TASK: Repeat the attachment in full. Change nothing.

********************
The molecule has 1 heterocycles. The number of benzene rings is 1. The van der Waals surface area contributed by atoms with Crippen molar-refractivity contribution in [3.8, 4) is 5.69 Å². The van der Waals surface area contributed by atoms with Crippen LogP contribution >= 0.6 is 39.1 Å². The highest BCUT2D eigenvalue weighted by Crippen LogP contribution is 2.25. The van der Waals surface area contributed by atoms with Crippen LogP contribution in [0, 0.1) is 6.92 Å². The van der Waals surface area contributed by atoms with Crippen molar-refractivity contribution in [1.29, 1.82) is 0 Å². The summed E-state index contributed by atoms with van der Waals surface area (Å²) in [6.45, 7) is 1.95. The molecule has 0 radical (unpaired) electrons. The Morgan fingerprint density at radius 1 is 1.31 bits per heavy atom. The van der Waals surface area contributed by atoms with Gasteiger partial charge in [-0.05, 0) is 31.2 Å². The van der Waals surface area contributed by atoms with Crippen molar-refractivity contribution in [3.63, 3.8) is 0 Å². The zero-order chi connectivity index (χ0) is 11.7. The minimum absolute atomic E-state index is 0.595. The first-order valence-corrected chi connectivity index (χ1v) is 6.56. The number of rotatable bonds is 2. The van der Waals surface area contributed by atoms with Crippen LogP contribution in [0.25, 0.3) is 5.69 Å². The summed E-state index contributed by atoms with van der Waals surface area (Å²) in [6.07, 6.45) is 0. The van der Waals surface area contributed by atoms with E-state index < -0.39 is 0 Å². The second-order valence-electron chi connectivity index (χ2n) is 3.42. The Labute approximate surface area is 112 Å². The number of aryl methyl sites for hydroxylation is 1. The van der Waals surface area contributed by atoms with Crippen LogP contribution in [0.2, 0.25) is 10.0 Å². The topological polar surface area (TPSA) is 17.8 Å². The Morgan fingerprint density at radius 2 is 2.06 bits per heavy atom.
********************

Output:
The molecule has 1 heterocycles. The number of benzene rings is 1. The van der Waals surface area contributed by atoms with Crippen molar-refractivity contribution in [3.8, 4) is 5.69 Å². The van der Waals surface area contributed by atoms with Crippen LogP contribution >= 0.6 is 39.1 Å². The highest BCUT2D eigenvalue weighted by Crippen LogP contribution is 2.25. The van der Waals surface area contributed by atoms with Crippen LogP contribution in [0, 0.1) is 6.92 Å². The van der Waals surface area contributed by atoms with Crippen molar-refractivity contribution in [1.29, 1.82) is 0 Å². The summed E-state index contributed by atoms with van der Waals surface area (Å²) in [6.45, 7) is 1.95. The molecule has 0 radical (unpaired) electrons. The Morgan fingerprint density at radius 1 is 1.31 bits per heavy atom. The van der Waals surface area contributed by atoms with Gasteiger partial charge in [-0.05, 0) is 31.2 Å². The van der Waals surface area contributed by atoms with Crippen molar-refractivity contribution in [3.63, 3.8) is 0 Å². The zero-order chi connectivity index (χ0) is 11.7. The minimum absolute atomic E-state index is 0.595. The first-order valence-corrected chi connectivity index (χ1v) is 6.56. The number of rotatable bonds is 2. The van der Waals surface area contributed by atoms with Crippen LogP contribution in [0.25, 0.3) is 5.69 Å². The summed E-state index contributed by atoms with van der Waals surface area (Å²) in [6.07, 6.45) is 0. The van der Waals surface area contributed by atoms with E-state index < -0.39 is 0 Å². The second-order valence-electron chi connectivity index (χ2n) is 3.42. The Labute approximate surface area is 112 Å². The number of aryl methyl sites for hydroxylation is 1. The van der Waals surface area contributed by atoms with Crippen LogP contribution in [0.2, 0.25) is 10.0 Å². The topological polar surface area (TPSA) is 17.8 Å². The Morgan fingerprint density at radius 2 is 2.06 bits per heavy atom.